This past term, council approved the execution of a comprehensive service review for transit and I’m looking forward to all of the opportunities to improve Guelph transit service after this review’s completion.
Some of the service level policies I hope to explore following the service review:
*Expanding the capacity for service through increased efficiency, not through more of the same.
*Creating a service hierarchy to allow the creation of priority trunk lines that become the backbone of reliable fast service.
*Increase the speed of busses through express routes, signal priority, queue jumpers, and dedicated bus lanes in strategic areas.
*Implement an app for smart phones combined with a call‐in service that allows real time bus information for each line and every stop.
*Differentiated service types such as local bus, rapid bus, circulator or shuttle, and commuter buses.
7) What needs to be done to improve Regional Transit? (This includes intercity buses, two‐way all-day GO trains, and high‐speed rail?
The provision of and planning for regional transit, like so many issues outside of our border, lay in the hands of other levels of government such as the province. That doesn’t mean that we do not have a role to play, but it does mean we are not the only ones at the table.
The City of Guelph supported the development of and provided feedback on the 2041 Regional Transportation Plan which lays out the framework for a sustainable transportation system that is aligned with land use, and supports healthy and complete communities.
Implementing the 2041 Regional Transportation Plan is a shared responsibility that requires the participation of all municipal partners: the private sector, civic organizations, universities and colleges, the travelling public, and many others.
8) If there’s one power that’s currently the jurisdiction of the province or the federal governments, but should be transferred to municipalities, what would it be and why?
The municipal government delivers and helps fund a significant number of provincial government programs. Rather than additional downloading I would like to see the province re‐assume responsibility for services that have been gradually downloaded to municipalities over the years.
9) How do you define a taxpayer? What is the responsibility of a councillor when it comes to budgeting?
The term “taxpayer” and “citizen” are not synonymous. Rather than defining people as citizens who benefit from their governments, the term taxpayer has increasingly been used to redefine people as victims of governments.
For “taxpayers”, the value of municipal spending is based simply upon the monetary cost to the individual without reference to social benefit or community value. In contrast, “citizens” evaluate taxes paid from the perspective of contributing to the building and well‐being of the total community, their community. Referring to voters as taxpayers places more importance on individuals who pay a larger portion of taxes whereas referring to voters as citizens makes government accountable to everyone’s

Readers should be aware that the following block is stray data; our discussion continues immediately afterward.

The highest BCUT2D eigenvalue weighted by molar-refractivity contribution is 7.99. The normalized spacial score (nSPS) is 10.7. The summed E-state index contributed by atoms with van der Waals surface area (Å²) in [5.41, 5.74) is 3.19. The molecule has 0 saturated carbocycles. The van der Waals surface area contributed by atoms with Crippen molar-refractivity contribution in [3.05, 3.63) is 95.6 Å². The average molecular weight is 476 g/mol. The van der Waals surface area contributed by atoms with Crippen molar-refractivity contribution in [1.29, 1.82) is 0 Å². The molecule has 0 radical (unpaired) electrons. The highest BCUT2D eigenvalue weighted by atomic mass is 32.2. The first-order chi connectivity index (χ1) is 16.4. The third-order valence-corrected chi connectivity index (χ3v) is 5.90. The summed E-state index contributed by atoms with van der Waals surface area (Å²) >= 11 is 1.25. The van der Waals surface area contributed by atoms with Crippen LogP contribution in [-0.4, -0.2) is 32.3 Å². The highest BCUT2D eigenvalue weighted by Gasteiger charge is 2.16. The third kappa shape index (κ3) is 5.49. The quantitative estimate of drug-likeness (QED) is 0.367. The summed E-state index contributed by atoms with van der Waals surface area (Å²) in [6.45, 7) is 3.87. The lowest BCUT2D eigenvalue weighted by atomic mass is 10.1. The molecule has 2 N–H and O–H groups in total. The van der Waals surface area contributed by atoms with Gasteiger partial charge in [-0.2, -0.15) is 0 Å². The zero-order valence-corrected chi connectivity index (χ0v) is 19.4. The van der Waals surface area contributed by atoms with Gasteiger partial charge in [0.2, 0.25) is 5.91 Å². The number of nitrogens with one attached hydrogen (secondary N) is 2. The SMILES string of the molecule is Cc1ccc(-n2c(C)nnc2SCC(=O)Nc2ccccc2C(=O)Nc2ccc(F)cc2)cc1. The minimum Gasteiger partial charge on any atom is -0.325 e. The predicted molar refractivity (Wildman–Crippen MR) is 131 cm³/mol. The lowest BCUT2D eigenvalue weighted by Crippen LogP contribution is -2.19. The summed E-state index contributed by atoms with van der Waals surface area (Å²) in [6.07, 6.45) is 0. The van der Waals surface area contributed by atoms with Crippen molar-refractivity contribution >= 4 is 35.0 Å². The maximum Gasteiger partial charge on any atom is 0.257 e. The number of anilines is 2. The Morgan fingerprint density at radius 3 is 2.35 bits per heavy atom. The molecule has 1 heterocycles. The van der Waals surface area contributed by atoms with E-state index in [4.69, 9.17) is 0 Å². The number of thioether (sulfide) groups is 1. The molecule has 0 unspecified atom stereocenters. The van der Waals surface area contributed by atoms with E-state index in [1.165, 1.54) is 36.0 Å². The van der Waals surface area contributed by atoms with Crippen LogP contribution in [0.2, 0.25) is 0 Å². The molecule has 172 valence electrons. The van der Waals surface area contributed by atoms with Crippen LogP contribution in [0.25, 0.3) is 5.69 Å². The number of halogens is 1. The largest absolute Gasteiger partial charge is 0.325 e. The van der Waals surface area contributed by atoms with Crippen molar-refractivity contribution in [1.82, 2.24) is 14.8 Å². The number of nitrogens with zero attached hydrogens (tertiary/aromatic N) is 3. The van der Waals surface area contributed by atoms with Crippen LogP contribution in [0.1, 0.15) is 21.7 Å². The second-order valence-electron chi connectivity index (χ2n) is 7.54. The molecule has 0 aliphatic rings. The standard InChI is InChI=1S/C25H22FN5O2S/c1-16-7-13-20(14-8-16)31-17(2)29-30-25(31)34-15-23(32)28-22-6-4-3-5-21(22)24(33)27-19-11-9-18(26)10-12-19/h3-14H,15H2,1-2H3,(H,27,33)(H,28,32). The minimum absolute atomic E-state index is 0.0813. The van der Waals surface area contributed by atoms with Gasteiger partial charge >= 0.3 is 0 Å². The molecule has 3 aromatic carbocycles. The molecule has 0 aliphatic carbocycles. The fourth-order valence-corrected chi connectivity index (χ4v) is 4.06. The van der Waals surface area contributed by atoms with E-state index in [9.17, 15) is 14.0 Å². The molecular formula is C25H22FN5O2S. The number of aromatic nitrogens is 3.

need regardless of their tax bracket.
To that end, the responsibility of the councillor when it comes to budgeting is clear ‐ to ensure that the services we provide are as diverse as the citizens we represent and that taxes collected provide the best value for our community.
10) Hypothetical: The City’s in a budget crunch, and a substantial tax increase is cost prohibitive for the average Guelphite, so a cut *has* to be made. What City of Guelph service do you look at and why?
We face this ‘hypothetical’ question with every budget deliberation, it is always a balance between what we want, what we need, and what we can afford.
The problem with answering this question is that budget decisions are not made in isolation but in context to the entirety of the budget, the input from citizens, the priorities of the day, and the opportunities as well as external challenges facing our community. To say that I would cut one service or another suggests I have a predetermined hierarchy of value on the services we provide. I do not.
11) Describe a time you had to make a tough decision, and the thought process you went through in order to reach that decision? (Doesn’t have to be political)
The Hydro merger will ensure Guelph will continue to prosper into the future in the face of rapid and profound changes within the energy sector. It was vital that we found ways to stabilize or reduce Hydro rates while protecting our city dividend and maintaining our leadership role in energy production and transmission innovation. It was the hardest decision I have had to make in my role as City Councillor and I believe it will have one of the greatest long term positive impacts on our community as well.
Behind the scenes this decision was preceded with countless hours of presentations, correspondence, meetings, and thousands of pages of reports. I went through all of it with a fine tooth comb and compiled an extensive list of questions (if I recall correctly, it was about 17 pages long), many challenging the assumptions used in the development of conclusions in the reports.
In addition to all of the city sponsored public consultation, I personally conducted extensive public outreach to almost every home in the West End seeking opinions, input, questions, and comments.
12) Is there a municipal issue that you don’t think gets enough attention? What is it and why should it get more attention?
The opioid epidemic is tearing at the fabric of our community. People are dying and parts of our city are beginning to feel like dangerous places. While many aspects of this issue fall under the mandate of the provincial government, both policy and funding, we must get creative and explore local community solutions to this complex issue. We must seek creative solutions to the contributing social issues, not simply more enforcement and larger police budgets.
13. Where can people learn more about you, or your campaign, and how can they get in touch with you?